Can plants remediate soil contamination? Can a rain garden prevent pollutants from entering the groundwater? Are poplar trees a viable strategy for removing industrial toxins from brownfield sites? Scientists, landscape architects, and environmentalists have explored these questions for years, with varying results. Phytotechnology, the ability of plants to remove, contain, or control contaminants in the environment, is gaining attention in the sustainability field as a low-impact approach to improving soil and water quality and protecting human health and the environment.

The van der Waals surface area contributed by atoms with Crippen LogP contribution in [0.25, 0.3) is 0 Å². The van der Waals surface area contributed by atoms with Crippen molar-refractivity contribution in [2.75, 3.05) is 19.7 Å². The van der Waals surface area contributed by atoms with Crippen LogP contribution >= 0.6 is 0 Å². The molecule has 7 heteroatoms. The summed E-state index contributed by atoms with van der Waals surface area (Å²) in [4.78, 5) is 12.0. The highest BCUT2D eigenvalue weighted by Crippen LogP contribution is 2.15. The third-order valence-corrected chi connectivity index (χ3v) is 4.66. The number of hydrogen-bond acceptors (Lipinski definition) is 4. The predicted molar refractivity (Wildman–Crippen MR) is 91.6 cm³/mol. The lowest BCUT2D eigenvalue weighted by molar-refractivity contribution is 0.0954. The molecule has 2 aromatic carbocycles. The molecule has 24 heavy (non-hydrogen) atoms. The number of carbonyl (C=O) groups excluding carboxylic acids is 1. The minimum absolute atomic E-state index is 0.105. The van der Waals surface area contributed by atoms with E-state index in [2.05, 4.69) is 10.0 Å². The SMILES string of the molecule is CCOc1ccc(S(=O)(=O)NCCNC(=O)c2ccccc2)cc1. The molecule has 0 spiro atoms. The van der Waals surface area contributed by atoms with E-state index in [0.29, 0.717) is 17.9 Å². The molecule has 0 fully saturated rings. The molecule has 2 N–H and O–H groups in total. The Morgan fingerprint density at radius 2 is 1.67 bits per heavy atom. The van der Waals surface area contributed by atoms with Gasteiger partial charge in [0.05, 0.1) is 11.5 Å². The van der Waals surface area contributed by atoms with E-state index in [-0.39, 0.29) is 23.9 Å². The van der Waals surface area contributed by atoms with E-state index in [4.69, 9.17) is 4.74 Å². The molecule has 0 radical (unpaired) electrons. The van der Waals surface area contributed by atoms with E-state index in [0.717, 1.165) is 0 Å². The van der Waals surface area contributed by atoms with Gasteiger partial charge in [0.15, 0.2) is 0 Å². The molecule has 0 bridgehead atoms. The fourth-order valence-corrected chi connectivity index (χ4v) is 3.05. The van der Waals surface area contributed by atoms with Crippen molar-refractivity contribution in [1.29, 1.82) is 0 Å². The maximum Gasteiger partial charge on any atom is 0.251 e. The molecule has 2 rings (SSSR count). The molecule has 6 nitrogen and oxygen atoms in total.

In this webinar, speakers from EPA Region 1 and Boston-based Offshoots, Inc. will explore New England case studies where plants were used to enhance or improve a sustainable cleanup process at brownfield sites, including factories, gas stations, and industrial areas. Kate Kennen, who has been conducting research in the field since 2006, will discuss the applicability of phytotechnology in her experience as a landscape architect. Jessica Dominguez and Juan Perez of EPA Region 1 will showcase regional examples where vegetation and tree plantings assisted in brownfields clean up to create cleaner and healthier landscapes, groundwater systems, and stormwater flows. The presentation will cover lessons learned from past projects and indications for future programs.